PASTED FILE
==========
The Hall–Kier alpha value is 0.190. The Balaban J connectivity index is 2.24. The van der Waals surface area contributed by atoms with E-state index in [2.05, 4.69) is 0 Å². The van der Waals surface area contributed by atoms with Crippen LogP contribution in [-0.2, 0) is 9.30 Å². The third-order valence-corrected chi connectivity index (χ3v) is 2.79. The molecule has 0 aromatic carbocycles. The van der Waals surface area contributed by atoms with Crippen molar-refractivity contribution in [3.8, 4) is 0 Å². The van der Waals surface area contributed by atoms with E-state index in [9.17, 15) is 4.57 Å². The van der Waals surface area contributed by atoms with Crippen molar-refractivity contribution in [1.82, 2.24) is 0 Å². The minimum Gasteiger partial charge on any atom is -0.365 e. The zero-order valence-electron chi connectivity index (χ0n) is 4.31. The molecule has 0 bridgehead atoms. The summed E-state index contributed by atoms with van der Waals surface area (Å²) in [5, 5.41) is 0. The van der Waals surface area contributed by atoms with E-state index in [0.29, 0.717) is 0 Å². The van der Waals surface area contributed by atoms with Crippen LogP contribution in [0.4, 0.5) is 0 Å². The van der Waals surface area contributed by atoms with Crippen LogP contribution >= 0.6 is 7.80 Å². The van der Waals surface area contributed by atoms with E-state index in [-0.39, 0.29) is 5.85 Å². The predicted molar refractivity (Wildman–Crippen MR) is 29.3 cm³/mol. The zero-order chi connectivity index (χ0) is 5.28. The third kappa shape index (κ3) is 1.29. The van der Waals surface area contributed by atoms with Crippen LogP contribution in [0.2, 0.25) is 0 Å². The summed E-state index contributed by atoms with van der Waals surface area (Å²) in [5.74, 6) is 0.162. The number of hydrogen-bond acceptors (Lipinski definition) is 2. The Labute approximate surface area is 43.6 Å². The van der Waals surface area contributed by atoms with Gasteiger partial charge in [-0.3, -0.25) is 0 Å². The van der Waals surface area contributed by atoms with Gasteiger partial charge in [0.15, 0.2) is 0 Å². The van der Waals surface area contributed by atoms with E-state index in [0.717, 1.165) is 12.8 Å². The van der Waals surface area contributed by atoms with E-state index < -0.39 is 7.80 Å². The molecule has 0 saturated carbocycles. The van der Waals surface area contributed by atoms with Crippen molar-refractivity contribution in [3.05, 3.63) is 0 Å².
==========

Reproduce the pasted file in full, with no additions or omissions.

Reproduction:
The Hall–Kier alpha value is 0.190. The Balaban J connectivity index is 2.24. The van der Waals surface area contributed by atoms with E-state index in [2.05, 4.69) is 0 Å². The van der Waals surface area contributed by atoms with Crippen LogP contribution in [-0.2, 0) is 9.30 Å². The third-order valence-corrected chi connectivity index (χ3v) is 2.79. The molecule has 0 aromatic carbocycles. The van der Waals surface area contributed by atoms with Crippen molar-refractivity contribution in [3.8, 4) is 0 Å². The van der Waals surface area contributed by atoms with E-state index in [9.17, 15) is 4.57 Å². The van der Waals surface area contributed by atoms with Crippen molar-refractivity contribution in [1.82, 2.24) is 0 Å². The minimum Gasteiger partial charge on any atom is -0.365 e. The zero-order valence-electron chi connectivity index (χ0n) is 4.31. The molecule has 0 bridgehead atoms. The summed E-state index contributed by atoms with van der Waals surface area (Å²) in [5, 5.41) is 0. The van der Waals surface area contributed by atoms with E-state index in [0.29, 0.717) is 0 Å². The van der Waals surface area contributed by atoms with Crippen LogP contribution in [0.4, 0.5) is 0 Å². The van der Waals surface area contributed by atoms with Crippen LogP contribution >= 0.6 is 7.80 Å². The van der Waals surface area contributed by atoms with E-state index in [-0.39, 0.29) is 5.85 Å². The predicted molar refractivity (Wildman–Crippen MR) is 29.3 cm³/mol. The zero-order chi connectivity index (χ0) is 5.28. The third kappa shape index (κ3) is 1.29. The van der Waals surface area contributed by atoms with Crippen LogP contribution in [0.2, 0.25) is 0 Å². The summed E-state index contributed by atoms with van der Waals surface area (Å²) in [5.74, 6) is 0.162. The number of hydrogen-bond acceptors (Lipinski definition) is 2. The Labute approximate surface area is 43.6 Å². The van der Waals surface area contributed by atoms with Gasteiger partial charge in [-0.3, -0.25) is 0 Å². The van der Waals surface area contributed by atoms with Gasteiger partial charge in [0.15, 0.2) is 0 Å². The van der Waals surface area contributed by atoms with E-state index in [0.717, 1.165) is 12.8 Å². The van der Waals surface area contributed by atoms with E-state index < -0.39 is 7.80 Å². The molecule has 0 saturated carbocycles. The van der Waals surface area contributed by atoms with Crippen molar-refractivity contribution in [3.05, 3.63) is 0 Å².